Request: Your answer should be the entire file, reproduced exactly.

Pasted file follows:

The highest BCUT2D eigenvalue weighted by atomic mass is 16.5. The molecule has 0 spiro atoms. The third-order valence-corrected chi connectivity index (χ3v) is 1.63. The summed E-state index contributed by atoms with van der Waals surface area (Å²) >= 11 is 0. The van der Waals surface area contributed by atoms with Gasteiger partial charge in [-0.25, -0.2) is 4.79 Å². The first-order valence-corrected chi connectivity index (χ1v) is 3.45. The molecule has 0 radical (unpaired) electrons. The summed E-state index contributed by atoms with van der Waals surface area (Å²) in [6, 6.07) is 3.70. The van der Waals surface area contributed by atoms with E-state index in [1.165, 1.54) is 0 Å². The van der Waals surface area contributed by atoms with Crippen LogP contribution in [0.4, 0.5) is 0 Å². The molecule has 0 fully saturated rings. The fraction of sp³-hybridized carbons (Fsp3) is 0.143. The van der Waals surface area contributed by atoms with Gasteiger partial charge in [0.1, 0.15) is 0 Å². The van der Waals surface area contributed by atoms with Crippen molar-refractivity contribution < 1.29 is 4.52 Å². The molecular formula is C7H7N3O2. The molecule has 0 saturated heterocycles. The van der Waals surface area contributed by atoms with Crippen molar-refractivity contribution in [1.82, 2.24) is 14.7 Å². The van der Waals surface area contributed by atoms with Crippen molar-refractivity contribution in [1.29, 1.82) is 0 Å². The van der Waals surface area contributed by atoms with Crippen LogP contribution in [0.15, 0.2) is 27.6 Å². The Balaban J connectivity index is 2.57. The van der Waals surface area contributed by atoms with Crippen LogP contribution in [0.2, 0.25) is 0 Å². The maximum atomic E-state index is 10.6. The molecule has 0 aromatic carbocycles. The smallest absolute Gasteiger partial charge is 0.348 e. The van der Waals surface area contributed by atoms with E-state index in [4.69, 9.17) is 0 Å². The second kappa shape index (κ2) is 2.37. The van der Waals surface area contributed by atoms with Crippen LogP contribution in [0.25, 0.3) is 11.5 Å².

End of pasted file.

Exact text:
The highest BCUT2D eigenvalue weighted by atomic mass is 16.5. The molecule has 0 spiro atoms. The third-order valence-corrected chi connectivity index (χ3v) is 1.63. The summed E-state index contributed by atoms with van der Waals surface area (Å²) >= 11 is 0. The van der Waals surface area contributed by atoms with Gasteiger partial charge in [-0.25, -0.2) is 4.79 Å². The first-order valence-corrected chi connectivity index (χ1v) is 3.45. The molecule has 0 radical (unpaired) electrons. The summed E-state index contributed by atoms with van der Waals surface area (Å²) in [6, 6.07) is 3.70. The van der Waals surface area contributed by atoms with E-state index in [1.165, 1.54) is 0 Å². The van der Waals surface area contributed by atoms with Crippen LogP contribution in [0.4, 0.5) is 0 Å². The molecule has 0 fully saturated rings. The fraction of sp³-hybridized carbons (Fsp3) is 0.143. The van der Waals surface area contributed by atoms with Gasteiger partial charge in [0.1, 0.15) is 0 Å². The van der Waals surface area contributed by atoms with Crippen molar-refractivity contribution < 1.29 is 4.52 Å². The molecular formula is C7H7N3O2. The molecule has 0 saturated heterocycles. The van der Waals surface area contributed by atoms with Crippen molar-refractivity contribution in [1.82, 2.24) is 14.7 Å². The van der Waals surface area contributed by atoms with Crippen molar-refractivity contribution in [1.29, 1.82) is 0 Å². The van der Waals surface area contributed by atoms with Crippen LogP contribution in [0.15, 0.2) is 27.6 Å². The Balaban J connectivity index is 2.57. The van der Waals surface area contributed by atoms with Crippen LogP contribution in [0.2, 0.25) is 0 Å². The maximum atomic E-state index is 10.6. The molecule has 0 aromatic carbocycles. The smallest absolute Gasteiger partial charge is 0.348 e. The van der Waals surface area contributed by atoms with E-state index in [4.69, 9.17) is 0 Å². The second kappa shape index (κ2) is 2.37. The van der Waals surface area contributed by atoms with Crippen LogP contribution in [0.25, 0.3) is 11.5 Å².